Even accepting the fact that there will be the inevitable, embarrassing gaffes by Ukip delegates between now and the Euro elections, Farage`s prediction that his party has a good "chance of topping the national poll in those elections" needs to be taken seriously. Few will argue with his claim that the Lib Dems "could face a total wipeout", so with the Tories including so many Eurosceptics amongst their ranks, the real question is whether Miliband has done enough to prevent both disenchanted Labour voters and Lib Dem absconders from voting Ukip. Whilst not denying that some of his policies sound encouraging, there is little evidence to suggest that a future Labour government would provide enough fundamental change to attract new support. Political commentators tell us how close to City corporations some of the Labour front-benchers are, whilst the coalition`s outrageous education reforms face little challenge from a privately educated spokesperson seemingly determined to out-gove Gove! Some of the most cruel innovations of the government, like the bedroom tax, seem thankfully destined for the proverbial dustbin, but the lack of passion and anger emanating from the oppostion leadership intimates little other than piecemeal change. Nationalisation and tax increases, apart from the obvious one, are never mentioned, support for legitimate and worthy strikes is shunned, whilst Trident renewal, like payment for HS2, seems about to receive approval.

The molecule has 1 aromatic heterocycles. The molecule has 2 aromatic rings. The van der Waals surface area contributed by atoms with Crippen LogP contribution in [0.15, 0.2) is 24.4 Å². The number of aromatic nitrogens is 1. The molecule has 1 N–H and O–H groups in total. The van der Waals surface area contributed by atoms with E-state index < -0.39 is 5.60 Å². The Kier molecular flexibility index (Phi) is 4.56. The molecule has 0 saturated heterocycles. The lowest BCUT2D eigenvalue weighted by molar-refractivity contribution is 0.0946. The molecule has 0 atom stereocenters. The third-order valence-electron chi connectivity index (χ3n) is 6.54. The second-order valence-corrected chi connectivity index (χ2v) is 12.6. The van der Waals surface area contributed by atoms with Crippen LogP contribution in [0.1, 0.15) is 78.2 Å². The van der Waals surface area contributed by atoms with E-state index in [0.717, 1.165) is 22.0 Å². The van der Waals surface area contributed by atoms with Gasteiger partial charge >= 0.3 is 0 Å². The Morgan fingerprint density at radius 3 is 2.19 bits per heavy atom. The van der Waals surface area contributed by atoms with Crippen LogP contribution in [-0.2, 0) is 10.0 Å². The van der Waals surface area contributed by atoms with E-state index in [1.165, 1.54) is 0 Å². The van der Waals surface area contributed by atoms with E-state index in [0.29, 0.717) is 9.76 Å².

A huge protest vote for Ukip is on the cards, with the inevitable admissions by the mainstream parties of it again being "a wake-up call". The sleepwalking Clegg will probably face a leadership challenge, and, possibly, so could Cameron, leaving Miliband embarrassingly having to introduce more radicalism into his policies. A far more sensible approach would be to do so now, before a Farage landslide on 22nd May, and before voting for Ukip becomes dangerously contagious.
Whilst not wanting to be accused of alarmism, history insists that unpretentious leaders of right-wing parties, with populist and catch-all policies, must not be underestimated, especially after years of poverty, unemployment, deprivation, and political corruption. It does not require a vast imagination to draw some parallels with the German people`s feelings endemic at the end of Weimar Germany and those of the disenchanted in Britain today. Up Hitler`s sleeve was the racist card, and as long as Farage keeps playing his, and hides his private education and City background in the pack, and as long as the Labour leader refuses to ask himself the LBJ question (see previous blogs) a Ukip surge in the polls is probable, with worrying consequences.